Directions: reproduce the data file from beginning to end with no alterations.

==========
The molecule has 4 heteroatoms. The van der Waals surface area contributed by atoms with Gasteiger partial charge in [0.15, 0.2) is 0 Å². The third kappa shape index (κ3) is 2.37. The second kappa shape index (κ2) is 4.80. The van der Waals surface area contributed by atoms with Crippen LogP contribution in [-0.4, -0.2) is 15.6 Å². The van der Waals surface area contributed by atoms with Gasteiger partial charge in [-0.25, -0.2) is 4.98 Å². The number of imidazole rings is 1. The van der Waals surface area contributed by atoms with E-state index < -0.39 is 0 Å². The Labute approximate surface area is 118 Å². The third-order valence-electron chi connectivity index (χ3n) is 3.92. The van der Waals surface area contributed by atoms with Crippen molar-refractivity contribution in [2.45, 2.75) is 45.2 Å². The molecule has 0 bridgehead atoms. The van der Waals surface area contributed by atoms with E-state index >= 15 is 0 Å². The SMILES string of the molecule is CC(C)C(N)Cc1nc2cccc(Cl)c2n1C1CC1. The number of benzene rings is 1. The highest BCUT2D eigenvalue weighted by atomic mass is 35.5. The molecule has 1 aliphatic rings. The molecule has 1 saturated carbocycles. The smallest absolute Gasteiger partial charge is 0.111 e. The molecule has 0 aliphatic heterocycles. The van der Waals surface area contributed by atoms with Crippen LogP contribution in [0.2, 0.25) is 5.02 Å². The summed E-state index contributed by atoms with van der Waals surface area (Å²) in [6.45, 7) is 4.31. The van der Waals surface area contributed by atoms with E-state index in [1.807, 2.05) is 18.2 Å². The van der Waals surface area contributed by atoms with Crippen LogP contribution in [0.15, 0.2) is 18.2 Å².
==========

The molecule has 4 heteroatoms. The van der Waals surface area contributed by atoms with Gasteiger partial charge in [0.15, 0.2) is 0 Å². The third kappa shape index (κ3) is 2.37. The second kappa shape index (κ2) is 4.80. The van der Waals surface area contributed by atoms with Crippen LogP contribution in [-0.4, -0.2) is 15.6 Å². The van der Waals surface area contributed by atoms with Gasteiger partial charge in [-0.25, -0.2) is 4.98 Å². The number of imidazole rings is 1. The van der Waals surface area contributed by atoms with E-state index < -0.39 is 0 Å². The Labute approximate surface area is 118 Å². The third-order valence-electron chi connectivity index (χ3n) is 3.92. The van der Waals surface area contributed by atoms with Crippen molar-refractivity contribution in [2.45, 2.75) is 45.2 Å². The molecule has 0 bridgehead atoms. The van der Waals surface area contributed by atoms with E-state index >= 15 is 0 Å². The SMILES string of the molecule is CC(C)C(N)Cc1nc2cccc(Cl)c2n1C1CC1. The number of benzene rings is 1. The highest BCUT2D eigenvalue weighted by atomic mass is 35.5. The molecule has 1 aliphatic rings. The molecule has 1 saturated carbocycles. The smallest absolute Gasteiger partial charge is 0.111 e. The molecule has 0 aliphatic heterocycles. The van der Waals surface area contributed by atoms with Crippen LogP contribution in [0.2, 0.25) is 5.02 Å². The summed E-state index contributed by atoms with van der Waals surface area (Å²) in [6.45, 7) is 4.31. The van der Waals surface area contributed by atoms with E-state index in [1.807, 2.05) is 18.2 Å². The van der Waals surface area contributed by atoms with Crippen LogP contribution in [0.15, 0.2) is 18.2 Å².